Chat Leftovers: Biscuit Troubleshooting; Valentine Ideas on the Cheap
Baltimore, Md.: I'm hoping you can help me out with a biscuit problem: I love them, but they don't love me. I'm adept at making scones, but my biscuits are coming out like them too. They are short but not flaky. What am I doing wrong? The butter is cold, and I cut it quickly by knife, then by hand until it resembles cornmeal.
Baltimore, if there’s anybody who knows biscuits, it’s my pal Scott Peacock, celebrity chef of the south and co-author of “The Gift of Southern Cooking.”
After reading your question, I consulted Peacock, who’s based in Decatur, Ga., home to his restaurant, Watershed. Here’s what he had to say, via e-mail: “I think the problem is cutting in the fat too much. You need to leave some large pieces that will flatten out and create those flakes the reader is looking for.”
Coincidentally, Peacock has just put together a biscuit how-to photo slide show for Better Homes and Gardens. For Baltimore, he recommends paying particular attention to “slide number 6, which gives a description and visual of the all important ‘working the fat’ step in biscuit making.”
Scott Peacock's recipe for Classic Buttermilk Biscuits.
Cauliflower: I have two heads of cauliflower in my fridge. I'm thinking a soup or puree, but I'm open to pretty much anything, just looking for low fat. What's your favorite way to prepare cauliflower?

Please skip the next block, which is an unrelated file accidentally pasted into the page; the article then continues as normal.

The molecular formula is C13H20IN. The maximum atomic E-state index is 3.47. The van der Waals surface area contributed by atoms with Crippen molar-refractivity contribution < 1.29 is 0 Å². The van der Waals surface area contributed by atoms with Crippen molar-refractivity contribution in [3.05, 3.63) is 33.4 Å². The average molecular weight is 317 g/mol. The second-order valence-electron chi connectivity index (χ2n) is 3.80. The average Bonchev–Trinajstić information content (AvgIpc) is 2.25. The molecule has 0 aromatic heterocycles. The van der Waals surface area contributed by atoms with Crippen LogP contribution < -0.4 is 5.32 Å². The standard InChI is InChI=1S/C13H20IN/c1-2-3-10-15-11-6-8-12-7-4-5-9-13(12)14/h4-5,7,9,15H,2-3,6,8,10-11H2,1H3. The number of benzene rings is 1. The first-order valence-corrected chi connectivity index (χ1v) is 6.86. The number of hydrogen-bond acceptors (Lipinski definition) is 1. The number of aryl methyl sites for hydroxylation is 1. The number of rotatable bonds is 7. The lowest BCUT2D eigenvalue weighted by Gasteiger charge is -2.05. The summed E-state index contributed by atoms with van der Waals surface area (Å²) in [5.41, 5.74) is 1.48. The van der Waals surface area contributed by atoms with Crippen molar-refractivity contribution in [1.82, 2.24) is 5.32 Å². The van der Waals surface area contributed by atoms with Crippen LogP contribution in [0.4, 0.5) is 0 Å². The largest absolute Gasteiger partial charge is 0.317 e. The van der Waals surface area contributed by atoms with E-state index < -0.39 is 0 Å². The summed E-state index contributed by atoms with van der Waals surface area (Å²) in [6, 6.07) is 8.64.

Until I discovered the magic of roasted cauli, I was a card-carrying member of Cauliflower Haters’ Anonymous. The dry heat transforms those raw curds into sweet, tender morsels that play well with a variety of flavors. A few of my all-time favorites include:
Roasted Cauliflower with Tahini Sauce, with an Indian-inspired spice rub and Sicilian style, with raisins, pine nuts, garlic and bread crumbs.
Vday idea: Happy Valentine’s in advance! In trying to keep expenses down, I’ve decided I want to cook something for Valentine’s Day. My husband requested something meaty, either steak or lamb. Since cuts of meat are pricey, do you have any suggestions and any sides? For dessert, planning on just making heart-shaped brownies or maybe an apple crisp. Thanks and hope you enjoy yours!
In the lamb department, I’d consider braising a few lamb shanks, a relatively thrifty (and muscle-y) cut of meat that transforms into tender sweet nothings after just two hours stewing in a pot of aromatics.
For steak, my money’s on the flat iron (aka top blade), located right by the shoulder. Marinate this baby, and either grill or broil. Unlike a tender cut like filet or New York strip, the flat iron has a piece of connective tissue that you’ll want to remove just before serving. It’s got a toothier bite but I adore the flavor and the way it responds to marinades.
Valentine's Day Ribs: Making ribs in the crock pot with the BF this weekend and the recipe calls for pork baby back ribs -- are spare ribs okay? And the recipe does not say bone in or out (a sale on ribs has them either way). Finally, if I buy them today, should I freeze them?
Yes spare ribs are okay. Baby backs come from the loin; they tend to be smaller boned and meatier (and less fatty) than spare ribs which come from the side and the belly. Do buy them with the bone; you’ll get much more flavor. One more thing: because baby backs tend to be leaner, they often take less time to cook, so keep this mind as you make the adjustment.
What's Cooking transcript in entirety.
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